Providing MAT in correctional settings reduces overdose deaths and recidivism, improves treatment outcomes, and is cost-effective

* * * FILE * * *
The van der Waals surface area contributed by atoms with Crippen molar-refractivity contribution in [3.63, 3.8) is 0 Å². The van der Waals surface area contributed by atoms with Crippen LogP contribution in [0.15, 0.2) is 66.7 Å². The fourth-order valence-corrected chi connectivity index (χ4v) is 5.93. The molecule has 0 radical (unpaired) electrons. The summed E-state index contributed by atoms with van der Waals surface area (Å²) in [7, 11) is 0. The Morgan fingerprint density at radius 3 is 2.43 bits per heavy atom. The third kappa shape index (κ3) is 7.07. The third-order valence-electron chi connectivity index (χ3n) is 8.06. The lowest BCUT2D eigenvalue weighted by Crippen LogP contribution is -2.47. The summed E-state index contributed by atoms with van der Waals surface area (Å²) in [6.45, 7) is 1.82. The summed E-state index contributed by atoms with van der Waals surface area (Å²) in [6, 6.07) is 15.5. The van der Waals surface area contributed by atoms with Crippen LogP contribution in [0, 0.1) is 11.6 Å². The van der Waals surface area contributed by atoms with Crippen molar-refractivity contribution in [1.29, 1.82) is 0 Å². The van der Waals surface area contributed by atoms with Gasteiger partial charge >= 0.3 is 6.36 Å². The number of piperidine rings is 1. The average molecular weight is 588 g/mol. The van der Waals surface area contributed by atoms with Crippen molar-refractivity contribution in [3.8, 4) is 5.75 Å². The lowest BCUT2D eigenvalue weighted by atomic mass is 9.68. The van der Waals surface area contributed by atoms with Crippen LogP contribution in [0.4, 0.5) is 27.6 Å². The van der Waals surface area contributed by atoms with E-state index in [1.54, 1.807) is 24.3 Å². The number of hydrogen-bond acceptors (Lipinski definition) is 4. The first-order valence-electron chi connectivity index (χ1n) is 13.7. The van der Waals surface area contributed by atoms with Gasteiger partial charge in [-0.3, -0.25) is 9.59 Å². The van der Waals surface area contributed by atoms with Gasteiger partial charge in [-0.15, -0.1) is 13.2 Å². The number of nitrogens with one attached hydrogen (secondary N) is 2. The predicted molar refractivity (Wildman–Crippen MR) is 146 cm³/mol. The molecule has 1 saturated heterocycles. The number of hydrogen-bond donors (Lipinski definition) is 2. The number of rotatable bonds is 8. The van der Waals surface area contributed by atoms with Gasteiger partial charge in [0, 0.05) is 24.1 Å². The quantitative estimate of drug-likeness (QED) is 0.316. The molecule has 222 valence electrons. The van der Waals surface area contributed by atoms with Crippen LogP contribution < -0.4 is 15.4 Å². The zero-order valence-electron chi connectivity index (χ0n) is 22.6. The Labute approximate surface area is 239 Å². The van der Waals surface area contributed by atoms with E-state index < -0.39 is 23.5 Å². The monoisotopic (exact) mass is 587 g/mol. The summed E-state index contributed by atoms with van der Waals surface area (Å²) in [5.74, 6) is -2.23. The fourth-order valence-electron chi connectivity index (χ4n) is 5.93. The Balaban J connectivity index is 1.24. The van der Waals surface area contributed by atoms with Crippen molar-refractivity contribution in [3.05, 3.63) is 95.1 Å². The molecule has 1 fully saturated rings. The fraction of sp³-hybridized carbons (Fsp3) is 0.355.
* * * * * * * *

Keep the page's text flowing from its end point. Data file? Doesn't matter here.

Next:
Research supports the conclusion that providing MAT during incarceration reduces post-release overdose death. [16],Joseph Longley, et al., Access to Medications for Opioid Use Disorder in U.S. Jails and Prisons: A National Snapshot Update, O’Neill Institute for National & Global Health Law (February 2023),[17]John Marsden, et al., Does exposure to opioid substitution treatment in prison reduce the risk of death after release? A national prospective observational study in England, Addiction (Feb. 4, 2017), One study estimates that if all incarcerated individuals with a clinical need for MAT received it, 668 lives per 10,000 inmates would be saved. [18]Alexandria Macmadu, et al., Estimating the impact of wide scale uptake of screening and medications for opioid use disorder in US prisons and jails, Drug and Alcohol Dependence (Jan. 18, 2020), Providing MAT also lowers the risk of recidivism. [19]Model Access to Medication for Addiction Treatment in Correctional Settings Act, Legislative and Public Policy Analysis Association (Oct. 2020), A recent study found that adults formerly held in jail with access to buprenorphine were less likely to recidivate compared to individuals released from a comparable facility not offering MAT. [20]Elizabeth A. Evans, et al., Recidivism and mortality after in-jail buprenorphine treatment for opioid use disorder, Drug and Alcohol Dependence, (Feb. 2022), In addition, individuals receiving MAT during incarceration are less likely to relapse after reentry. [21],Timothy W. Kinlock, et al., A randomized clinical trial of methadone maintenance for prisoners: Results at 12 months post release, Journal of Substance Abuse Treatment (Oct. 2009),[22]Timothy W. Kinlock, et al., A randomized clinical trial of methadone maintenance for prisoners: Results at 1-month post-release, Drug and Alcohol Dependence (Dec. 2007), Research also shows that continuing methadone while incarcerated increases the likelihood of treatment engagement after release. [23]Josiah D. Rich, et al., Methadone continuation versus forced withdrawal on incarceration in a combined US prison and jail: a randomised, open-label trial, The Lancet (May 28, 2015), Lastly, research also shows that MAT is both “cost-effective and cost-beneficial,” [24]Tip 63: Medications for opioid use disorder, Substance Abuse and Mental Health Services Administration (2021), with studies showing that MAT is more cost-effective than treatment approaches without medication, and that offering all three types of medicines maximizes cost-benefits. [25]M. Connock, et al., Methadone and buprenorphine for the management of opioid dependence: a systematic review and economic evaluation, Health Technology Assessment (March 2007),